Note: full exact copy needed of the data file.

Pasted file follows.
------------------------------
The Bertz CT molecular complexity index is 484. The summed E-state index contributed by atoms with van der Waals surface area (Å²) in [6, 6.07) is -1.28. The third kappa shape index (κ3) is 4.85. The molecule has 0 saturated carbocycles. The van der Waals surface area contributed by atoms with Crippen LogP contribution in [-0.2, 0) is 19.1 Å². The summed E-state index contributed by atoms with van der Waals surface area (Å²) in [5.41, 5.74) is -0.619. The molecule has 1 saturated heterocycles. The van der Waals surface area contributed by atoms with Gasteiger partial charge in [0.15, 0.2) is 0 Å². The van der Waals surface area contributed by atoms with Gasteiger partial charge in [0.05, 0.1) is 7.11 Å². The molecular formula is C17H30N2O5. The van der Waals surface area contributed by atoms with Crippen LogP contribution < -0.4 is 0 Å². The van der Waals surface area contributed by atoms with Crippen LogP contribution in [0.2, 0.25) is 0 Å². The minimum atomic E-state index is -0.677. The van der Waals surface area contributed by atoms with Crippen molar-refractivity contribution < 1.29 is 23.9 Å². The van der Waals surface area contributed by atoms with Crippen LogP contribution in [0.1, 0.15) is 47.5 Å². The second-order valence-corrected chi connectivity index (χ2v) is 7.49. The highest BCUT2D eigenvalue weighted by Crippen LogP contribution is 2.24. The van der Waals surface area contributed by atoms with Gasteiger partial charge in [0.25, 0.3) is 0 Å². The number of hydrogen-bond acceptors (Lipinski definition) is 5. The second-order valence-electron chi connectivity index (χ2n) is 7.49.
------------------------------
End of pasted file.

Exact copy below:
The Bertz CT molecular complexity index is 484. The summed E-state index contributed by atoms with van der Waals surface area (Å²) in [6, 6.07) is -1.28. The third kappa shape index (κ3) is 4.85. The molecule has 0 saturated carbocycles. The van der Waals surface area contributed by atoms with Crippen LogP contribution in [-0.2, 0) is 19.1 Å². The summed E-state index contributed by atoms with van der Waals surface area (Å²) in [5.41, 5.74) is -0.619. The molecule has 1 saturated heterocycles. The van der Waals surface area contributed by atoms with Gasteiger partial charge in [0.15, 0.2) is 0 Å². The van der Waals surface area contributed by atoms with Gasteiger partial charge in [0.05, 0.1) is 7.11 Å². The molecular formula is C17H30N2O5. The van der Waals surface area contributed by atoms with Crippen LogP contribution < -0.4 is 0 Å². The van der Waals surface area contributed by atoms with Crippen LogP contribution in [0.2, 0.25) is 0 Å². The minimum atomic E-state index is -0.677. The van der Waals surface area contributed by atoms with Crippen molar-refractivity contribution < 1.29 is 23.9 Å². The van der Waals surface area contributed by atoms with Crippen LogP contribution in [0.1, 0.15) is 47.5 Å². The second-order valence-corrected chi connectivity index (χ2v) is 7.49. The highest BCUT2D eigenvalue weighted by Crippen LogP contribution is 2.24. The van der Waals surface area contributed by atoms with Gasteiger partial charge in [0.25, 0.3) is 0 Å². The number of hydrogen-bond acceptors (Lipinski definition) is 5. The second-order valence-electron chi connectivity index (χ2n) is 7.49.